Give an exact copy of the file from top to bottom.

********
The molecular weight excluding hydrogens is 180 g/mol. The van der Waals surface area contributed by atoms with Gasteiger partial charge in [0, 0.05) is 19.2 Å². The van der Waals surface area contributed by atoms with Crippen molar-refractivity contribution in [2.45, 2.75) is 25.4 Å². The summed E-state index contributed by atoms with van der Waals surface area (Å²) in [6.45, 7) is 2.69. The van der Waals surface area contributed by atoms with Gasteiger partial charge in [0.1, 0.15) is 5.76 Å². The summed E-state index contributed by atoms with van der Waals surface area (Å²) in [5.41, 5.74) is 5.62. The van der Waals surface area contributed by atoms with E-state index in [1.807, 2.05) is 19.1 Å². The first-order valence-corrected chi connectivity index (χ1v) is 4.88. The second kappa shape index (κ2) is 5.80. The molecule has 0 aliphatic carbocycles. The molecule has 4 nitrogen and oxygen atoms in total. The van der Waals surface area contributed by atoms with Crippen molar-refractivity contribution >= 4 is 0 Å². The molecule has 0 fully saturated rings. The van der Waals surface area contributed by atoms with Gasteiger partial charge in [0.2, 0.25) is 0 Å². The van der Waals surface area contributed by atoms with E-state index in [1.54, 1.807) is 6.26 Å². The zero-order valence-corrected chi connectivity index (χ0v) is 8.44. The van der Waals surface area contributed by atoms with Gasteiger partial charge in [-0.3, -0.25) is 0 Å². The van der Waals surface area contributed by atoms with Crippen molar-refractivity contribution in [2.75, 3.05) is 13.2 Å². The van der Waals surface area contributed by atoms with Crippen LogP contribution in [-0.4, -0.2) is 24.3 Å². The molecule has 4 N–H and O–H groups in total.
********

The molecular weight excluding hydrogens is 180 g/mol. The van der Waals surface area contributed by atoms with Gasteiger partial charge in [0, 0.05) is 19.2 Å². The van der Waals surface area contributed by atoms with Crippen molar-refractivity contribution in [2.45, 2.75) is 25.4 Å². The summed E-state index contributed by atoms with van der Waals surface area (Å²) in [6.45, 7) is 2.69. The van der Waals surface area contributed by atoms with Gasteiger partial charge in [0.1, 0.15) is 5.76 Å². The summed E-state index contributed by atoms with van der Waals surface area (Å²) in [5.41, 5.74) is 5.62. The van der Waals surface area contributed by atoms with E-state index in [1.807, 2.05) is 19.1 Å². The first-order valence-corrected chi connectivity index (χ1v) is 4.88. The second kappa shape index (κ2) is 5.80. The molecule has 0 aliphatic carbocycles. The molecule has 4 nitrogen and oxygen atoms in total. The van der Waals surface area contributed by atoms with Crippen molar-refractivity contribution >= 4 is 0 Å². The molecule has 0 fully saturated rings. The van der Waals surface area contributed by atoms with Gasteiger partial charge in [0.2, 0.25) is 0 Å². The van der Waals surface area contributed by atoms with E-state index in [1.54, 1.807) is 6.26 Å². The zero-order valence-corrected chi connectivity index (χ0v) is 8.44. The van der Waals surface area contributed by atoms with Gasteiger partial charge in [-0.3, -0.25) is 0 Å². The van der Waals surface area contributed by atoms with Crippen molar-refractivity contribution in [2.75, 3.05) is 13.2 Å². The van der Waals surface area contributed by atoms with Crippen LogP contribution in [-0.4, -0.2) is 24.3 Å². The molecule has 4 N–H and O–H groups in total.